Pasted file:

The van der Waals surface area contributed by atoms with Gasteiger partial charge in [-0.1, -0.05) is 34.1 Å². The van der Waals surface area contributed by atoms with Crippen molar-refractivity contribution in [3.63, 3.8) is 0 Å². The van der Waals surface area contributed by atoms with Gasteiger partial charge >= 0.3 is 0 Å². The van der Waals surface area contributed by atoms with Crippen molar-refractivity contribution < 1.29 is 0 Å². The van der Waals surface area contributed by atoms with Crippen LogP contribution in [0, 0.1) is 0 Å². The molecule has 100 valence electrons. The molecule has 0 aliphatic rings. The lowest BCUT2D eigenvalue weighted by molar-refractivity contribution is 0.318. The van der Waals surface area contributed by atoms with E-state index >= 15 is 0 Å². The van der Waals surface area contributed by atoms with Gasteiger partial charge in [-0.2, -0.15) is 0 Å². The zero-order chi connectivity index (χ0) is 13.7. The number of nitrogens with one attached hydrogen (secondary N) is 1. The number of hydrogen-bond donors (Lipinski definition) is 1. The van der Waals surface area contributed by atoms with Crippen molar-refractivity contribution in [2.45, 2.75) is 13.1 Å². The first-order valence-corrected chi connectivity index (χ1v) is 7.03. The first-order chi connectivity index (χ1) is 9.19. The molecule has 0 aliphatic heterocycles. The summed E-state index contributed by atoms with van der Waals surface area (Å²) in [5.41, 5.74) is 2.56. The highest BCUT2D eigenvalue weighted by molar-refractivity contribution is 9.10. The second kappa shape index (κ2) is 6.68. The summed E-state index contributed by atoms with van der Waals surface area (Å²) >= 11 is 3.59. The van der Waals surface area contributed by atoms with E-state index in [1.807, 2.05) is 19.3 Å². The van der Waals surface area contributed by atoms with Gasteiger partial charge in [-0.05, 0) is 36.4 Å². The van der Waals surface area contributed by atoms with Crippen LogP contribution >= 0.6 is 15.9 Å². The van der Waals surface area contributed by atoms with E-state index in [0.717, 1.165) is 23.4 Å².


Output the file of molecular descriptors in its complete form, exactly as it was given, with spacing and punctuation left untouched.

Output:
The van der Waals surface area contributed by atoms with Gasteiger partial charge in [-0.1, -0.05) is 34.1 Å². The van der Waals surface area contributed by atoms with Crippen molar-refractivity contribution in [3.63, 3.8) is 0 Å². The van der Waals surface area contributed by atoms with Gasteiger partial charge >= 0.3 is 0 Å². The van der Waals surface area contributed by atoms with Crippen molar-refractivity contribution < 1.29 is 0 Å². The van der Waals surface area contributed by atoms with Crippen LogP contribution in [0, 0.1) is 0 Å². The molecule has 100 valence electrons. The molecule has 0 aliphatic rings. The lowest BCUT2D eigenvalue weighted by molar-refractivity contribution is 0.318. The van der Waals surface area contributed by atoms with E-state index >= 15 is 0 Å². The van der Waals surface area contributed by atoms with Gasteiger partial charge in [-0.2, -0.15) is 0 Å². The zero-order chi connectivity index (χ0) is 13.7. The number of nitrogens with one attached hydrogen (secondary N) is 1. The number of hydrogen-bond donors (Lipinski definition) is 1. The van der Waals surface area contributed by atoms with Crippen molar-refractivity contribution in [2.45, 2.75) is 13.1 Å². The first-order valence-corrected chi connectivity index (χ1v) is 7.03. The first-order chi connectivity index (χ1) is 9.19. The molecule has 0 aliphatic heterocycles. The summed E-state index contributed by atoms with van der Waals surface area (Å²) in [5.41, 5.74) is 2.56. The highest BCUT2D eigenvalue weighted by molar-refractivity contribution is 9.10. The second kappa shape index (κ2) is 6.68. The summed E-state index contributed by atoms with van der Waals surface area (Å²) >= 11 is 3.59. The van der Waals surface area contributed by atoms with E-state index in [1.807, 2.05) is 19.3 Å². The van der Waals surface area contributed by atoms with Gasteiger partial charge in [-0.05, 0) is 36.4 Å². The van der Waals surface area contributed by atoms with Crippen LogP contribution >= 0.6 is 15.9 Å². The van der Waals surface area contributed by atoms with E-state index in [0.717, 1.165) is 23.4 Å².